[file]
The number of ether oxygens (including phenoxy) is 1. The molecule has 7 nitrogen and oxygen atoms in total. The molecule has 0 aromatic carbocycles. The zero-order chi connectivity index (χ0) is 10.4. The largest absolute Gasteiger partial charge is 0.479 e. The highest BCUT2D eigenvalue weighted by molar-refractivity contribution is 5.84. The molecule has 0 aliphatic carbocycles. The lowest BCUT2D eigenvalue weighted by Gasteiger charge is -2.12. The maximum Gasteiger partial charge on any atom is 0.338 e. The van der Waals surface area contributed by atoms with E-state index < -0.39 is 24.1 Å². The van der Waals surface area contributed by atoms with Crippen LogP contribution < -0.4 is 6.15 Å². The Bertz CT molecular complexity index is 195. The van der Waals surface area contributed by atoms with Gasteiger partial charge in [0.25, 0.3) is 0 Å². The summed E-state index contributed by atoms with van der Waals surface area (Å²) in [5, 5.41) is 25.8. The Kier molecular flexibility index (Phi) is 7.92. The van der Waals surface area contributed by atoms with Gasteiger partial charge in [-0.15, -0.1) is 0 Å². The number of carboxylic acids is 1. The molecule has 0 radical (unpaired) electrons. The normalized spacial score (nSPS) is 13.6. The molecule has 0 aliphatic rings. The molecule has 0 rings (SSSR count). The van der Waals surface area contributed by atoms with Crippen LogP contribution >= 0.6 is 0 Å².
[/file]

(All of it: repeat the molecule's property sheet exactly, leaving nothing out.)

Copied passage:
The number of ether oxygens (including phenoxy) is 1. The molecule has 7 nitrogen and oxygen atoms in total. The molecule has 0 aromatic carbocycles. The zero-order chi connectivity index (χ0) is 10.4. The largest absolute Gasteiger partial charge is 0.479 e. The highest BCUT2D eigenvalue weighted by molar-refractivity contribution is 5.84. The molecule has 0 aliphatic carbocycles. The lowest BCUT2D eigenvalue weighted by Gasteiger charge is -2.12. The maximum Gasteiger partial charge on any atom is 0.338 e. The van der Waals surface area contributed by atoms with E-state index < -0.39 is 24.1 Å². The van der Waals surface area contributed by atoms with Crippen LogP contribution < -0.4 is 6.15 Å². The Bertz CT molecular complexity index is 195. The van der Waals surface area contributed by atoms with Gasteiger partial charge in [0.25, 0.3) is 0 Å². The summed E-state index contributed by atoms with van der Waals surface area (Å²) in [5, 5.41) is 25.8. The Kier molecular flexibility index (Phi) is 7.92. The van der Waals surface area contributed by atoms with Gasteiger partial charge in [-0.15, -0.1) is 0 Å². The number of carboxylic acids is 1. The molecule has 0 radical (unpaired) electrons. The normalized spacial score (nSPS) is 13.6. The molecule has 0 aliphatic rings. The molecule has 0 rings (SSSR count). The van der Waals surface area contributed by atoms with Crippen LogP contribution >= 0.6 is 0 Å².